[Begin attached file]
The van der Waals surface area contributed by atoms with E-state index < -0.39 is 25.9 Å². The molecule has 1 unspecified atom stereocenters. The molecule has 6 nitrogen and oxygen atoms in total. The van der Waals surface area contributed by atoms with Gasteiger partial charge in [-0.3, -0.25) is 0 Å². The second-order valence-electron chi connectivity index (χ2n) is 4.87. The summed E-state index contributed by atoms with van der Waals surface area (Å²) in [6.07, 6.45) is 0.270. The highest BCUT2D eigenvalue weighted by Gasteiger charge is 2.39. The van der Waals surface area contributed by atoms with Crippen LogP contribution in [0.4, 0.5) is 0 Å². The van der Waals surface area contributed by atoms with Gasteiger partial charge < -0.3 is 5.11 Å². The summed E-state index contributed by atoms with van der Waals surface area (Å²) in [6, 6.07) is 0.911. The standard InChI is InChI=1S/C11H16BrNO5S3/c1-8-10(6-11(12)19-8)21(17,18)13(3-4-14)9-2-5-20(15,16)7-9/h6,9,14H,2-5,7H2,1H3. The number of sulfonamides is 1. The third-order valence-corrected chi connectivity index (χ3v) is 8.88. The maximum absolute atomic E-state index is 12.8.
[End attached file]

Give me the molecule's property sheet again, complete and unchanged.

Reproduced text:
The van der Waals surface area contributed by atoms with E-state index < -0.39 is 25.9 Å². The molecule has 1 unspecified atom stereocenters. The molecule has 6 nitrogen and oxygen atoms in total. The van der Waals surface area contributed by atoms with Gasteiger partial charge in [-0.3, -0.25) is 0 Å². The second-order valence-electron chi connectivity index (χ2n) is 4.87. The summed E-state index contributed by atoms with van der Waals surface area (Å²) in [6.07, 6.45) is 0.270. The highest BCUT2D eigenvalue weighted by Gasteiger charge is 2.39. The van der Waals surface area contributed by atoms with Crippen LogP contribution in [0.4, 0.5) is 0 Å². The van der Waals surface area contributed by atoms with Gasteiger partial charge < -0.3 is 5.11 Å². The summed E-state index contributed by atoms with van der Waals surface area (Å²) in [6, 6.07) is 0.911. The standard InChI is InChI=1S/C11H16BrNO5S3/c1-8-10(6-11(12)19-8)21(17,18)13(3-4-14)9-2-5-20(15,16)7-9/h6,9,14H,2-5,7H2,1H3. The number of sulfonamides is 1. The third-order valence-corrected chi connectivity index (χ3v) is 8.88. The maximum absolute atomic E-state index is 12.8.